Attempts at a Life
Fiction | 5″x7″, 90 pp, pbk. | March 2007
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Featured in Time Out New York‘s “Ten great titles from underground presses”!
Operating somewhere between fiction and poetry, biography and theory, the pieces in Attempts at a Life, though nominally stories, might indeed be thought of as “attempts.” They do what lively stories do best, creating worlds of possibility, worlds filled with surprises, but rather than bring these worlds to some sort of neat conclusion, they constantly push out towards something new. In “S&M,” a marriage suffers from “the words you were always missing: sky, loft, music, dogs, pipes, puppets, war.” In “Mary Carmichael,” a woman with a pair of scissors and the need to “cut out her insatiable desire” slices “a veiled hat from a fern in a pot” and “a river out of a postbox.” Like the “experiments in found movement” one character conducts (in “Everybody’s Autobiography”), Dutton’s stories find movement wherever they turn, in every phrase and cadence, each sentence a small explosion of images and anthems and odd juxtapositions. This is writing in which the imagination (both writer’s and reader’s) is capable of producing almost anything at any moment, from a shiny penny to an alien metropolis, a burning village to a bright green bird.
A Small Press Distribution Fiction Bestseller!
Danielle Dutton executes expert, miniscule language slips that make us slide down the surface of her narratives like raindrops streaking the windows of the last un-gentrified house in an old Victorian neighborhood. . . . An important new literary voice.
—Peter Connors, Rain Taxi
In Dutton’s appropriation of the genre’s hallmarks of tone and syntax, she recontextualizes the gothic setting. The ruined estate becomes language itself. Language is the setting which allows us to dream. And as the surrealist uses of Gothic elements remind, if we can dream in this way, we might trespass into the unfamiliar, and in so doing uncover more poignant ways to attempt life. As the drama inherent within the book’s title suggests, there is a way that Dutton’s appropriations project the human drama onto the stage of the book. It’s serious, but as many dramatists celebrate: comedy orbits a dark sun. Which is to say, this is also a very funny book.
—Selah Saterstrom, American Book Review
Danielle Dutton’s stories remind me of those alluring puzzles where the pool is overflowing and emptying at the same time. Dutton’s answer? That the self is a rush of the languages of storytelling and moments of helpless intimacy, and she recalculates the lives of her numerous heroines to assert the busy and the broken.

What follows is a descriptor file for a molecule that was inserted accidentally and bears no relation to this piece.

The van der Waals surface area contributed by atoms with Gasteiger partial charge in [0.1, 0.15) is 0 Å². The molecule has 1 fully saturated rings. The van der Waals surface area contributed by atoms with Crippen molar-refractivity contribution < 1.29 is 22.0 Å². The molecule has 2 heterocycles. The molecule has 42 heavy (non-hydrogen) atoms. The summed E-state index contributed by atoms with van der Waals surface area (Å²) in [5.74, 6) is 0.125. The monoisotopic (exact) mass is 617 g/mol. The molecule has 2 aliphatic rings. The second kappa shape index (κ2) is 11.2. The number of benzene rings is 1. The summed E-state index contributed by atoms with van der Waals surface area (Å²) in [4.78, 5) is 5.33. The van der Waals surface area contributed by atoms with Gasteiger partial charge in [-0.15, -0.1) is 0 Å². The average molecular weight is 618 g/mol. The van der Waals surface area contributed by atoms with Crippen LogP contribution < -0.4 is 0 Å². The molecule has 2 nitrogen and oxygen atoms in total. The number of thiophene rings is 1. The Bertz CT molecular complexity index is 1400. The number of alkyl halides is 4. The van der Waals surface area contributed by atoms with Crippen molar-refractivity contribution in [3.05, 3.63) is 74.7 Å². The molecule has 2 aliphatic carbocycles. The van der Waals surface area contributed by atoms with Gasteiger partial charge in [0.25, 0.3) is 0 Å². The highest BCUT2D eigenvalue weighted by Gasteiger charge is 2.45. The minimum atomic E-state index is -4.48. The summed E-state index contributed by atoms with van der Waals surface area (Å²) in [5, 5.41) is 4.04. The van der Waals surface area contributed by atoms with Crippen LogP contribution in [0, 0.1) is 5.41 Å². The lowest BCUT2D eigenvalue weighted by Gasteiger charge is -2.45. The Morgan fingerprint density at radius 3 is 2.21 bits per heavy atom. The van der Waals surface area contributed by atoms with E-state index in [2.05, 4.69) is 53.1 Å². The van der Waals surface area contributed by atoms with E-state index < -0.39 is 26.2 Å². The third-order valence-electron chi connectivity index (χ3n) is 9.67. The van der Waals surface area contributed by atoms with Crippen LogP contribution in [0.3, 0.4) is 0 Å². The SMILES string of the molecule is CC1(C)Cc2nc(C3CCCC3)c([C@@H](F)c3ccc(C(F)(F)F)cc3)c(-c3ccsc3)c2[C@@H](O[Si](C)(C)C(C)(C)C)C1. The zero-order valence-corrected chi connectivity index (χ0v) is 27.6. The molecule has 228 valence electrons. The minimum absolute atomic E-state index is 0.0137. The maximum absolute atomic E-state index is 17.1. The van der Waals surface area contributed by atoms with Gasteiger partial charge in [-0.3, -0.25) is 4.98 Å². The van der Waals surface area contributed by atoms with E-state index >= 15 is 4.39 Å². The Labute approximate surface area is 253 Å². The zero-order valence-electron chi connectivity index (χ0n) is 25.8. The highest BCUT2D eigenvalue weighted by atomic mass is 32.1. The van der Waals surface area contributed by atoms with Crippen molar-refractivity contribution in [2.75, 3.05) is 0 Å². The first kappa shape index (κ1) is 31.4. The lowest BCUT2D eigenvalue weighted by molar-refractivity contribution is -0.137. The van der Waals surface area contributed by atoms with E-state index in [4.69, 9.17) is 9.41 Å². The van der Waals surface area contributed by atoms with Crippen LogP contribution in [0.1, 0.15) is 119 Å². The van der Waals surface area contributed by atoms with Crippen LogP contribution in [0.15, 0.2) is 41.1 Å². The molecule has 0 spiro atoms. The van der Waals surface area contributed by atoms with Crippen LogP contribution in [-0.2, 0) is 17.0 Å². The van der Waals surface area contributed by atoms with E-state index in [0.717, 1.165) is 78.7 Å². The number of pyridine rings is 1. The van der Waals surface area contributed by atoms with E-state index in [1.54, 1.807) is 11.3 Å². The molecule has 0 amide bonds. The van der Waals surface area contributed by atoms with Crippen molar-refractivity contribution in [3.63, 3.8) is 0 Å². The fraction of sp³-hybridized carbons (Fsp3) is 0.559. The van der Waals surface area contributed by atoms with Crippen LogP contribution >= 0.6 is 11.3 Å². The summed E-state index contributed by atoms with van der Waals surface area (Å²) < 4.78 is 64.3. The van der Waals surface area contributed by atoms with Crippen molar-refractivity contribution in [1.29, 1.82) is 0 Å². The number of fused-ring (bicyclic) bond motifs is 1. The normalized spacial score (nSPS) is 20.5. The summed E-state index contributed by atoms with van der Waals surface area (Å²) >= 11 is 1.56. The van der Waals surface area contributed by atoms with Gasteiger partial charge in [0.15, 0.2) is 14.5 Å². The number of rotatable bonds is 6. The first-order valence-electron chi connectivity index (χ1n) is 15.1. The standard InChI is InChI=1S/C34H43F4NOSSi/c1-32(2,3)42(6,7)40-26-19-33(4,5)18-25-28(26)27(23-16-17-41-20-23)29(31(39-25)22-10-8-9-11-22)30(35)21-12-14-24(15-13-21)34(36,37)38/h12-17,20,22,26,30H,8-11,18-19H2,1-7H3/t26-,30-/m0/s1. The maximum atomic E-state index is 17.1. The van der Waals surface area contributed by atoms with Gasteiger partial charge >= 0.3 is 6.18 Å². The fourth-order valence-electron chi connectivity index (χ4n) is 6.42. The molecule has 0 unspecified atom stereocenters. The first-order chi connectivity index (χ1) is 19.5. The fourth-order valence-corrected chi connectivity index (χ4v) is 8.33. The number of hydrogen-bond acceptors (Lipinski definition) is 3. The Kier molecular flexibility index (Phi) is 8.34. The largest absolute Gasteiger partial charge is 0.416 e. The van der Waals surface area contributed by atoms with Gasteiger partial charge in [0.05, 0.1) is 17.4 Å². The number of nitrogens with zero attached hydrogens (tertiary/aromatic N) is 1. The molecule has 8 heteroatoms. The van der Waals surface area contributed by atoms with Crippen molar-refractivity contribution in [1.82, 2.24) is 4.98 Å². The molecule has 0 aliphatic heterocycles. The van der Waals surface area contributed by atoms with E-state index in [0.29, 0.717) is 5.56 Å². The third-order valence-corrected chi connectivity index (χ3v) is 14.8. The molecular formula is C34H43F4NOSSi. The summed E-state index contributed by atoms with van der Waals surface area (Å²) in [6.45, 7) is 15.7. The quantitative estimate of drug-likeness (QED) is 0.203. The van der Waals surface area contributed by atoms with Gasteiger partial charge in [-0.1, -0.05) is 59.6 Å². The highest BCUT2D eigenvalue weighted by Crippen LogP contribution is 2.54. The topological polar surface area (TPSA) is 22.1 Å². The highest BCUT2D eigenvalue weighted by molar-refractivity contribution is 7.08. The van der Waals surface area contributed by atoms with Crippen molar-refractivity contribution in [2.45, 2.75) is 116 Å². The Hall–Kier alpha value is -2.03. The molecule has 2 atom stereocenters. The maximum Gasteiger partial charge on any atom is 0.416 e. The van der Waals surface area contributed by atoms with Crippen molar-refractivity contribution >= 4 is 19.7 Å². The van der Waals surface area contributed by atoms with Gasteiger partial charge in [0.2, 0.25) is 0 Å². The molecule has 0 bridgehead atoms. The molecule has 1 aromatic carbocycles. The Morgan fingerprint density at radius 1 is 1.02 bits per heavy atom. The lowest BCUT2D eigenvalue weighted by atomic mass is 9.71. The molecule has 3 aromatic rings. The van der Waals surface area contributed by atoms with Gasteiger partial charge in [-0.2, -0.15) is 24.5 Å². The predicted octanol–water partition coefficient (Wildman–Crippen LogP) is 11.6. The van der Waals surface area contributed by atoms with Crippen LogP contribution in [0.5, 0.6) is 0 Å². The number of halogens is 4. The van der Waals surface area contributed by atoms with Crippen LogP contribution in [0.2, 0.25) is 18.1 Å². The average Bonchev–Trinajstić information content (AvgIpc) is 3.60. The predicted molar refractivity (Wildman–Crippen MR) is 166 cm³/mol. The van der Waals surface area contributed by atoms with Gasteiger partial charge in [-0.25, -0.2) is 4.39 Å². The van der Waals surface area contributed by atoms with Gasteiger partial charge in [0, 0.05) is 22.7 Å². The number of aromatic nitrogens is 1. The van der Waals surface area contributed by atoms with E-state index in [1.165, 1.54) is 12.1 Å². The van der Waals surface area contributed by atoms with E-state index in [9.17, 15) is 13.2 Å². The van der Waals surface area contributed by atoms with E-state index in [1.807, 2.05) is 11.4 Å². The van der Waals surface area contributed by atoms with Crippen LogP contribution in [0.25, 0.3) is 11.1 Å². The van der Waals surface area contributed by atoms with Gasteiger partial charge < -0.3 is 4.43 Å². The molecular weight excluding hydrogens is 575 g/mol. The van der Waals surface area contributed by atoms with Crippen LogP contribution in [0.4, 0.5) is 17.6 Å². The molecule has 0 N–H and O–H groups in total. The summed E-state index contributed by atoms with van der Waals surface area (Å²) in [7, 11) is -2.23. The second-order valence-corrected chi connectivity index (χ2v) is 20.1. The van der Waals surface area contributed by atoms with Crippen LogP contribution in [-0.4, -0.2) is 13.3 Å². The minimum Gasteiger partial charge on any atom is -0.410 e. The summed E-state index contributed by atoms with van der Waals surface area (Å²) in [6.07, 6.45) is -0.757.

Danielle Dutton writes with a deft explosiveness that craters the page with stunning, unsettling precision. Here “car lights like licorice whips slick the road outside the window,” there “the puffed-thumb Emma person” sways and falls, and everywhere “the firelight is orange against the midnight of the ocean.” Her marvelous, generous Attempts at a Life proves that, like Gertrude Stein, she knows how to be “at once talking and listening.“
Complete and devastating…. Dutton’s characters, and they are vivid characters, all approach the world as if it were immovable in its construction and the ways it will hurt them. The narrator of “S&M” writes, “What is it to walk away? Love treats my tongue like an oak leaf” but doesn’t walk away. She, like Madame Bovary, like Alice James, is bound by others. Even Jane Eyre, precariously tied at the rib, becomes less the recipient of a happy ending than a life dangled out to the world, incomplete.
—Adam Peterson, Octopus Magazine
A compelling, enigmatic read. Ideal for readers of the fiction and the literary essay alike, Danielle Dutton’s new book is a significant contribution to contemporary experimental writing.
—Kristina Marie Darling, Dogmatika
I would want to claim these pieces firmly as prose poems–in large part because of the way that poetry has become the big tent where everything that doesn’t fit somewhere else is welcome. . . . Dutton is certainly at home in a theoretical universe–one could discuss many of these poems–and quite profitably, I think–in terms of contemporary literary theory. However, Dutton’s work is incredibly inviting–she’s able to inhabit the insights of theory and then perform them without having to get bogged down in the sort of jargon or explanation that might deter the general reader (whoever you are). Dutton’s work is “accessible” in the best way possible. She’s working at a remarkably high level of insight while still inviting you to enjoy yourself.
—Jason Schneiderman, Coldfront
excerpts from Attempts at a Life
- “A Room with a Corpse,” in Octopus Magazine
- “Alice James” and “Hester Prynne,” in Double Room
- “Portrait of a Lady” in 5_trope
- “S&M,” in Tarpaulin Sky
Danielle Dutton is also the author of S P R A W L (Siglio Press), which was a finalist for the Believer Book Award. In 2010, Dutton launched her own independent press Dorothy, a publishing project, dedicated to works of fiction, “or near fiction, or about fiction, mostly by women.”